What made you become an Accompanying Partner?

Make the best out of your life abroad(3)


The way we experience our life as Accompanying Partners pretty much depends on the reason why and the moment we took the decision to live abroad. If we move because of our partners’ job we have other expectations than if we do so because of our own job and if we add a family to the picture, our whole focus changes.

Here are three main categories of decisions that make people embark on an international journey:

  • The graduate-decision / adventure-decision

If we made the decision before even starting to work or having a family: our expectations may be “Whatever job/life opportunity I’ll have, I’ll make the best out of it!” – In the back of our mind we still have the safety anchor: “If it doesn’t work for me, I just go back…”

Maybe you started your journey as a single and continued as a couple. – What are the major changes you experienced during this shift?

  • The young-couple decision / job-life-decision

If we made the decision after having worked already some time, maybe we’re in a relationship, then we most probably moved abroad hoping for a better life style, a better job, or because we want to change our career, or we decide to take a pause from our job.

The main focus is still on the job and on our own needs. Also parents whose children are already grown up can move abroad for the same reason. Some start an activity – after or right before retiring – or completely focus on their retirement.

  • The parents/family-decision

If we start this journey as a young family, we’ll most probably take this step because of our partners’ job and because we are excited about a life change. We most probably focus on our family, our children, and are prone to hold back with our own career (and needs)…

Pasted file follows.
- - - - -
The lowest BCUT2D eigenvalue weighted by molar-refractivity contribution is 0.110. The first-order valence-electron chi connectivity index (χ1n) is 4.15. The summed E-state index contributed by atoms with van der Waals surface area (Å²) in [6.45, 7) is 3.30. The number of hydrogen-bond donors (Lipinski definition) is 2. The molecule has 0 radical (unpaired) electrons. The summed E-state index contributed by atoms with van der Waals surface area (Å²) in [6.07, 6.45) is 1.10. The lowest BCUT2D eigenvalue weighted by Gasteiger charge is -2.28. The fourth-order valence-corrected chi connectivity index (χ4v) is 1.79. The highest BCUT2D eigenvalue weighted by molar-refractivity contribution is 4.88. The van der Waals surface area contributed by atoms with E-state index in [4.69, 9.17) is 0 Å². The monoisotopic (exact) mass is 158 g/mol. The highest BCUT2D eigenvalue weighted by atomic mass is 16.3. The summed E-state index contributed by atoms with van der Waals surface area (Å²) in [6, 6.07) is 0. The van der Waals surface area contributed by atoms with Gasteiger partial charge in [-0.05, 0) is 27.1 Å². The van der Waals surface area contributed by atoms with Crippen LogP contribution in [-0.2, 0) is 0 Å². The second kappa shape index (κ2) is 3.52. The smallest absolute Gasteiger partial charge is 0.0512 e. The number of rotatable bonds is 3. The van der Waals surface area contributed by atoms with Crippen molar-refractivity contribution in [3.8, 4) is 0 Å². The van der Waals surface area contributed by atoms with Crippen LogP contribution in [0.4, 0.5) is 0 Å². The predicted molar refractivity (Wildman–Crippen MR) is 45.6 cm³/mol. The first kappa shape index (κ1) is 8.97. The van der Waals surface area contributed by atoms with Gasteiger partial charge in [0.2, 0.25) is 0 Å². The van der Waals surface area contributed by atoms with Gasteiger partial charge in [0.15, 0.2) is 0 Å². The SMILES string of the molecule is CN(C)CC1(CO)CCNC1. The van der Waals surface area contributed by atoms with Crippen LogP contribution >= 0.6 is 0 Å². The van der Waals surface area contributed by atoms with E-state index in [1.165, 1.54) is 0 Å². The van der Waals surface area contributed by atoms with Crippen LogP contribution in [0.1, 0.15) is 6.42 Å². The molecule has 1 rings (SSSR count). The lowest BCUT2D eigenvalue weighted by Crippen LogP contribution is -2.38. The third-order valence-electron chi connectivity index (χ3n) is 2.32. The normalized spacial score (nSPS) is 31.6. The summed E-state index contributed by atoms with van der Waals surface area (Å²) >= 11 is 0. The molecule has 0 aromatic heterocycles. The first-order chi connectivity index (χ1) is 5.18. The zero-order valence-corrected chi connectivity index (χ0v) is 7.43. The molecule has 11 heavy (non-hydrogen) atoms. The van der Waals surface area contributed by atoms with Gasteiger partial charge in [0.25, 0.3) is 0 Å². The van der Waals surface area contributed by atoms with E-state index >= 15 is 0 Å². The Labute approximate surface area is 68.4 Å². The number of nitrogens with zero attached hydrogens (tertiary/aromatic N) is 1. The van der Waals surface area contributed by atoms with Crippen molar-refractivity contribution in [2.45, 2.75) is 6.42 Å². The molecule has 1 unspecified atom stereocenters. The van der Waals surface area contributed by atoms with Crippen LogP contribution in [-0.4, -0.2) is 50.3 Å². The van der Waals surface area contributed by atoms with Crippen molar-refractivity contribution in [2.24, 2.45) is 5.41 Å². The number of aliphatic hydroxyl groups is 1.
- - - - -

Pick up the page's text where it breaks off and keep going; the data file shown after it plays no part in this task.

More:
What exactly would you expect from this life for yourself, your personal and professional development?


Which decision did you take? Would you add another category to the list?


  1. A mix up of reasons but, basically new husband working in oil and the adventure of living on Borneo. Life took us from there to Oman, back to Venezuela, then Denmark snd now England. I only regret missing some important days in the lives of friends and family. I believe an expat lufe can never be rajen lightly.

    • Thank you for your comment, Sheila! So you’ve moved mainly for your husbands job? It seems an exciting and very interesting journey! Yes, living internationally doesn’t allow to be always present in the lives of friends and family. This is one big downside about this. It is exciting and interesting, but one can be torn between the different worlds we live in. How did you manage? You say that you’re back in England now? Did you repatriate recently? I’d love to hear what your experience is with this last part of your journey too. – What about your career, your “passions”: was it possible for you to work in the places you’ve lived?
      I apologize for all these questions… I’m genuinely interested in other accompanying partners’ experiences 🙂

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